As the card is moved through card reading portion 14, it passes through a slot 72 in card reader 64. In this way, the information stored on the magnetic stripe of the card is read and passed to controller 42 (see FIG. 7A) via an electrical cable 74 (see FIG. 3A). Although shown with a card reader that is configured to read magnetic stripes from cards, it will be appreciated that other types of readers may be used, such as, for example, readers for reading smart chips. Cable 74 is employed to transmit the information to controller 42. As described in greater detail hereinafter, this information is used to determine whether or not the card is to be destroyed. A presence sensor 76 is employed to sense the presence of the card after it passes through reader 64. As described hereinafter, sensor 76 may send a signal to controller 42 to indicate the presence of the card at the end of card reading portion 14. In this way, if the controller has not yet determined whether or not the card should be destroyed, the controller may stop operation of rollers 58 and 60 so that the card does not continue to card disposition portion 16.

Card disposition portion 16 includes pairs of rollers 78, 80, 82 and 84 that rotate in opposite directions similar to the other rollers described to continue movement of the card through card disposition portion 16. Another sensor 86 is employed to sense once the card enters into card disposition portion 16.

Rollers 82 and 84 move the card toward a flipper 88 that pivots back and forth to direct the card either toward a card destruction device or into a holding bin 90 depending on whether or not the card is to be destroyed. Flipper 88 is moved based on operational signals from the controller. If the card is to be destroyed, it is directed by flipper 88 into a chute 92 where it falls through the air into a card destruction device, such as a shredder (not shown). As best shown in FIGS. 5A and 6, a phase shift sensor system 94 is disposed to detect when the card falls through the air and into the card destruction device. Sensor system 94 is constructed of a light source 96 and a phase shift reflector 98. An electrical cable 100 is employed to send the sensed signal back to the controller where a record of the card destruction may be recorded.

Referring now to FIG. 5A, a bottom view of system 10 is shown. System 10 further includes an AC motor 102 that is coupled to a belt 104 that in turn is used to rotate various rollers of system 10. Motor 102 may be configured to continuously operate so that the rollers in contact with belt 104 continually rotate. More specifically, motor 102 is employed to continuously rotate rollers 38, 40, 78, 80, 82, 84 as well as rollers 106 and 108 in card feeding portion 12. One or more DC motors 110 are employed to rotate belts 112 and 114 to rotate the rollers within card reading portion 14. By utilizing a DC motor, the rollers within card reading portion 14 may easily be stopped, such as when needed if information regarding whether the card is to be destroyed or not has not yet been received back from the controller.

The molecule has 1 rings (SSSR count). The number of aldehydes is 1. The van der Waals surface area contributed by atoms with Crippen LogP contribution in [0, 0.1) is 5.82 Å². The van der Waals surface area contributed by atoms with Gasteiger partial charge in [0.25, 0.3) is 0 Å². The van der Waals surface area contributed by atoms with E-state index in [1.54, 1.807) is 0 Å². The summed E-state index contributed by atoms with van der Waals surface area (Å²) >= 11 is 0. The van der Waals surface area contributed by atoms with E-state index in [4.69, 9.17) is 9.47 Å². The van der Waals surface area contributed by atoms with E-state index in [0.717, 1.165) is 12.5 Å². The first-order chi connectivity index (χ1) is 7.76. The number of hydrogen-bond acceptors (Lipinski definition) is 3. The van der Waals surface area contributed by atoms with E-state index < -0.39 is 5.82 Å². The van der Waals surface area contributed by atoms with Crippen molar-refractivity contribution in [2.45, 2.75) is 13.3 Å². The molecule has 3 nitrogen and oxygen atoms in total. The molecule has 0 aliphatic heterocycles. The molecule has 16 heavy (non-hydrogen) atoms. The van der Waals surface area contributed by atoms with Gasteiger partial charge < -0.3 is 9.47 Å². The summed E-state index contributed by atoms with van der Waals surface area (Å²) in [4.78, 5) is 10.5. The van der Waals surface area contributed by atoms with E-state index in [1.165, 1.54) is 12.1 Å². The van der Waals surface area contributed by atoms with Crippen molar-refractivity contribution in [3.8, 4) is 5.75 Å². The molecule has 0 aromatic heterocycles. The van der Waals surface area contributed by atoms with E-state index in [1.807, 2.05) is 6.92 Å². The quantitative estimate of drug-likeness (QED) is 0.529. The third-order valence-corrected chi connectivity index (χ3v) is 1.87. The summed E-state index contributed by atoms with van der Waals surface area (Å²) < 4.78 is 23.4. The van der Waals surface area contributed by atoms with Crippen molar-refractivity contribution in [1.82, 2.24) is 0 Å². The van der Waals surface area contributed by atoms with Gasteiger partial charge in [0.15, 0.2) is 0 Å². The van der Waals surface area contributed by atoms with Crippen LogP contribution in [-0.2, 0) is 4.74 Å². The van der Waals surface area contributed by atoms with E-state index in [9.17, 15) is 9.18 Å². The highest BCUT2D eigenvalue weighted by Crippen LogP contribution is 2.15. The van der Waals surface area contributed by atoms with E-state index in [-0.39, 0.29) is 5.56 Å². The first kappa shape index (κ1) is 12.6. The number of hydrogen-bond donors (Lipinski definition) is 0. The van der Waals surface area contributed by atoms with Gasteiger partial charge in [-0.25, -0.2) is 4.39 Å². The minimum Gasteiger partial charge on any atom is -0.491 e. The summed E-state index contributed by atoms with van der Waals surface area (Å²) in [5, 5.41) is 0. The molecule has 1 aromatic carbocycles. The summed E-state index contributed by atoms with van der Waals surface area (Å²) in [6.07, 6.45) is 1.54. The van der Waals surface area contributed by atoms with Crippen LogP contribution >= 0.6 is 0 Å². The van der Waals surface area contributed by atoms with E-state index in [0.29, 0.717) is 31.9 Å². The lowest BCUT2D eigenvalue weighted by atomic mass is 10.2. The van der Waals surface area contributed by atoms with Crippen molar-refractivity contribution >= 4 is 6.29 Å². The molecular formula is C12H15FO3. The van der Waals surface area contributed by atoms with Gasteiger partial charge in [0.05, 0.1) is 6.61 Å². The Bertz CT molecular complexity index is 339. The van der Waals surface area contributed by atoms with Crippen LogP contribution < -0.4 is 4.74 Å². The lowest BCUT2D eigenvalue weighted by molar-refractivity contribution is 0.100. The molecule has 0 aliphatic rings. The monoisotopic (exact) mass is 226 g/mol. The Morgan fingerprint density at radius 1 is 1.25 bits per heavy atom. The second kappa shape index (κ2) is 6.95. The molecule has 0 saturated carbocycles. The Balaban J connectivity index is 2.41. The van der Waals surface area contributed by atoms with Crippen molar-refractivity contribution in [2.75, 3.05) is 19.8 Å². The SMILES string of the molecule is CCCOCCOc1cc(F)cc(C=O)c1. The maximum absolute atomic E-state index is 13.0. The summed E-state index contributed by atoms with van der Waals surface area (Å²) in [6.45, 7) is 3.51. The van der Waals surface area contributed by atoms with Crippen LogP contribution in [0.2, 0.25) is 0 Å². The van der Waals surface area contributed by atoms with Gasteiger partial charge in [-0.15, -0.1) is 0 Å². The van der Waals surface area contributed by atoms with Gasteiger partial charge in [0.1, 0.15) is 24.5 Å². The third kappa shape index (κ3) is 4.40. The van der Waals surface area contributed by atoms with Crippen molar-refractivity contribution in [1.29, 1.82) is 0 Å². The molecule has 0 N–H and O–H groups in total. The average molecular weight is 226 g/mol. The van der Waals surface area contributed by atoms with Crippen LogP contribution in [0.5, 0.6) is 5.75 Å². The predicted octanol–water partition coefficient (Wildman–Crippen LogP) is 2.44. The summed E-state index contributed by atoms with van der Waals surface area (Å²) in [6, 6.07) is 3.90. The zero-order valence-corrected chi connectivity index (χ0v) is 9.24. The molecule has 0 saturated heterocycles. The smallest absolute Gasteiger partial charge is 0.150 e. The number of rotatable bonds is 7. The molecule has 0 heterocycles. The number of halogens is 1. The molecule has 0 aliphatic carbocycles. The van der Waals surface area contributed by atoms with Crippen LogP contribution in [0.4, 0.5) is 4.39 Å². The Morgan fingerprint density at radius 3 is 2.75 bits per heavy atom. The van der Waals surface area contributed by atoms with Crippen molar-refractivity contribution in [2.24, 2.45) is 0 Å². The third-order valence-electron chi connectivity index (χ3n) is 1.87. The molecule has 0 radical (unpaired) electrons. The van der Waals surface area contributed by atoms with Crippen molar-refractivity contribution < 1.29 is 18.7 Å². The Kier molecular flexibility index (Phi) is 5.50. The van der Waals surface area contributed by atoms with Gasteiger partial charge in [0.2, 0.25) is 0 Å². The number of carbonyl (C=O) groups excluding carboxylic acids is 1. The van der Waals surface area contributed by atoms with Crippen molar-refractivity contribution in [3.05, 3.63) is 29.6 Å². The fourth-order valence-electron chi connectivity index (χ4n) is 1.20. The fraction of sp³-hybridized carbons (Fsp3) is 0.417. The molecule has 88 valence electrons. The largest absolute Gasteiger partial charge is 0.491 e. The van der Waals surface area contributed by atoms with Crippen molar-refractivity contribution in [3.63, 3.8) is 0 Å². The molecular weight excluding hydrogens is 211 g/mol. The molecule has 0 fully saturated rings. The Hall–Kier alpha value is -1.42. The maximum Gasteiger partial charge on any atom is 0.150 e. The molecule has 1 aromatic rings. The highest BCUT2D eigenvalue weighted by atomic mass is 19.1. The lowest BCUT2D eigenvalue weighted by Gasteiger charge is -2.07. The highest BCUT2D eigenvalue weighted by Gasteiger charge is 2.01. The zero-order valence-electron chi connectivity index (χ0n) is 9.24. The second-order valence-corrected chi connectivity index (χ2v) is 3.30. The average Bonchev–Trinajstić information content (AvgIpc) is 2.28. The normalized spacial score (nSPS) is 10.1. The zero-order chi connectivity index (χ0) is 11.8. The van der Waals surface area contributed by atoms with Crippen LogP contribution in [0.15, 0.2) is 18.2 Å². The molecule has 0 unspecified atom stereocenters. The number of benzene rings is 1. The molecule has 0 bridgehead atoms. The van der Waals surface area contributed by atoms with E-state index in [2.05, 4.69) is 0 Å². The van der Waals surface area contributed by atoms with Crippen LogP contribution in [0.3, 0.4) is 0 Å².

Referring now to FIG. 7A, construction of controller 42 will be described in greater detail. Controller 42 includes cabling 116 to permit communication with the various sensors, readers, motors, and the like as previously described. Controller 42 may also include one or more boards 118 to control the operation of various components of system 10. A power supply 120 is also provided to supply power to controller 42.

Attention is directed to FIGS. 1B, 3B, 5B, and 7B, which illustrate an alternative version of a card destruction system 200. The card destruction system 200 includes many of the same components as the card destruction system 10. The card reading and controller portions, however, have noteworthy differences. FIG. 1B illustrates an overall view of the alternative card destruction system 200. In contrast to the previously-described embodiment, the card reading portion 204 includes an externally-accessible slot 206 through which the cards travel. The feeding portion 12 operates in substantially the same manner. At an appropriate time (e.g., when a previous card has been processed), the controller activates the roller 32 to advance the next card. The presence of the card is sensed by the sensor 208, which may be a thru-beam sensor, a reflective sensor, or the like. A pair of rollers 210, then advance the card to the slot 206. As will be explained more fully immediately hereinafter, the card is moved through the slot by a belt and is read by two readers. The sensor 86 senses the presence of the card at the end of the slot, which results in the controller stopping the advancement of the card pending disposition. The card is then either dispositioned to the slot 92 for destruction or to the holding bin 90 for further processing. If the card is to be destroyed, a sensor (not shown), which also may be a thru-beam sensor, a phase shift sensor, a reflective sensor, or the like, confirms the card entered a shredder or other destruction device. Sensor modules 212 transmit the sensor signals to a controller.

Having described the alternative card destruction system 200 generally, attention is directed to FIG. 3B, which illustrates some components of the system in greater detail. In this figure, a cover plate has been removed, thus exposing the drive mechanism of the reader portion 204. As previously described, cards are advanced through the reading portion 204 by a belt 214. As the cards travel through the slot, each card is read by two readers 216. The readers may be magnetic stripe readers such as those manufactured by Magtek of Carson, Calif. Other types of readers may include bar code readers, smart card readers and the like. As shown in FIG. 5B, the belt is driven by a lower drive belt 218 via a drive wheel 220. This arrangement, as compared to the previously-described embodiment, eliminates one of the drive motors.